At the LARB, Len Gutkin interviews Year in Reading alumnus William H. Gass, whose new novel, Middle C, incorporates techniques of twelve-tone composition. (In case you missed it, I wrote about the book a few weeks ago.)
New this week: The Tusk That Did the Damage by Tania James; B & Me: A True Story of Literary Arousal by J.C. Hallman; The Dream of My Return by Horacio Castellanos Moya; The Last Word by Hanif Kureishi; A Little Life by Hanya Yanagihara; and The Discreet Hero by Nobel laureate Mario Vargas Llosa. For more on these and other new titles, check out our Great 2015 Book Preview.
Here’s a fact that’s either very surprising or not surprising at all: Samuel Beckett didn’t want his letters to see the light of day. He once wrote to Barney Rosset that he didn’t care for “the ventilation of private documents.” Despite this disinclination, his third volume of letters comes out this week, and it includes, as detailed by John Banville in a review for The Irish Times, a letter in which Beckett asks that none of his plays be produced in Ireland. Pair with: our own Matt Seidel on Beckett’s "Echo’s Bones."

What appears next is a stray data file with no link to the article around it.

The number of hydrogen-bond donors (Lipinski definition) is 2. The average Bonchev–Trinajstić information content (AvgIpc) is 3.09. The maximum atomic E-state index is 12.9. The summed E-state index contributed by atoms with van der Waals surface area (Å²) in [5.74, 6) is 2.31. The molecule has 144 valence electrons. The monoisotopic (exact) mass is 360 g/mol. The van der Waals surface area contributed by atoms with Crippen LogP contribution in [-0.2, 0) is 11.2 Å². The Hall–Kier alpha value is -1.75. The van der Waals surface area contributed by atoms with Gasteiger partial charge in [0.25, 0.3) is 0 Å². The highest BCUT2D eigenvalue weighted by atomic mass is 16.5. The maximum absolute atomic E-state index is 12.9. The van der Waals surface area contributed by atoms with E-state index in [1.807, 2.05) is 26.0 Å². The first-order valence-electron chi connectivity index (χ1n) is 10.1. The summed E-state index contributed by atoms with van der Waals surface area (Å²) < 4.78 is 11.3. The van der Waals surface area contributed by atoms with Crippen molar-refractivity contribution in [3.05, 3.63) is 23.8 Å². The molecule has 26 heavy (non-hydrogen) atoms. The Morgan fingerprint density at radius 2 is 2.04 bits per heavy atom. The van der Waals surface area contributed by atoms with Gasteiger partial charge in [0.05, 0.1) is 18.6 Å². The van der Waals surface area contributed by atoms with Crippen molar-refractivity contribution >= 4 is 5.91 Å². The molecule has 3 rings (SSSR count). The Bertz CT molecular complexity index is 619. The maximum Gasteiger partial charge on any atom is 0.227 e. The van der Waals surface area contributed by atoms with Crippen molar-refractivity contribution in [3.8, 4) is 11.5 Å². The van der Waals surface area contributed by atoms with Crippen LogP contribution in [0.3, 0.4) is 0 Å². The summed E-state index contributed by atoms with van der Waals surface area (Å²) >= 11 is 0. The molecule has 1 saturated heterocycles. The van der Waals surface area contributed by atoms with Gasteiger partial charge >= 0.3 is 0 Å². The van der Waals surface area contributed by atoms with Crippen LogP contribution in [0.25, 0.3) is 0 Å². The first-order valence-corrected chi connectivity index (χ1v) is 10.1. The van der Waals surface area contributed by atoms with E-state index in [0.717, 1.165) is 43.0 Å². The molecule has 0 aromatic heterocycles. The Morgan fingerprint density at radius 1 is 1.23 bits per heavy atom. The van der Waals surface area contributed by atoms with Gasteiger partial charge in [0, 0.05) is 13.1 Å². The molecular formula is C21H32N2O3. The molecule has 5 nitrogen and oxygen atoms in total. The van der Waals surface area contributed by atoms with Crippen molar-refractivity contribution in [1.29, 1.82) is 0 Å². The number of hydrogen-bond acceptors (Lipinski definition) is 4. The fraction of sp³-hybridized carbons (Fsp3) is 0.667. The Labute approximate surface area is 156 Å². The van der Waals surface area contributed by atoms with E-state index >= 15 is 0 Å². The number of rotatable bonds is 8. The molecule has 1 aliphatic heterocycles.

Junot Diaz, author of Pulitzer-winning The Brief Wondrous Life of Oscar Wao, started his auspicious career in the most unlikely of imaginary places: crafting stories for his friends in the tabletop roleplay game Dungeons & Dragons.
What do SoCal's "vapid consumerism, gang violence, and social apathy" sound like? Jesus Makes The Shotgun Sound! Brace yourself and have a listen to their Raidohead-y latest single, "Do Not The Clothes Make The Man?!" or, if you're looking to induce epileptic fits, try the video.
For those who like their celebrity fashion with a voluptuous lashing of satire, this Fug's for you. Check out the maybe-not-so-pretty fashion blog Go Fug Yourself's Grammy Awards coverage--or lack of coverage, as was (quelle suprise!) the case with Britney Spears.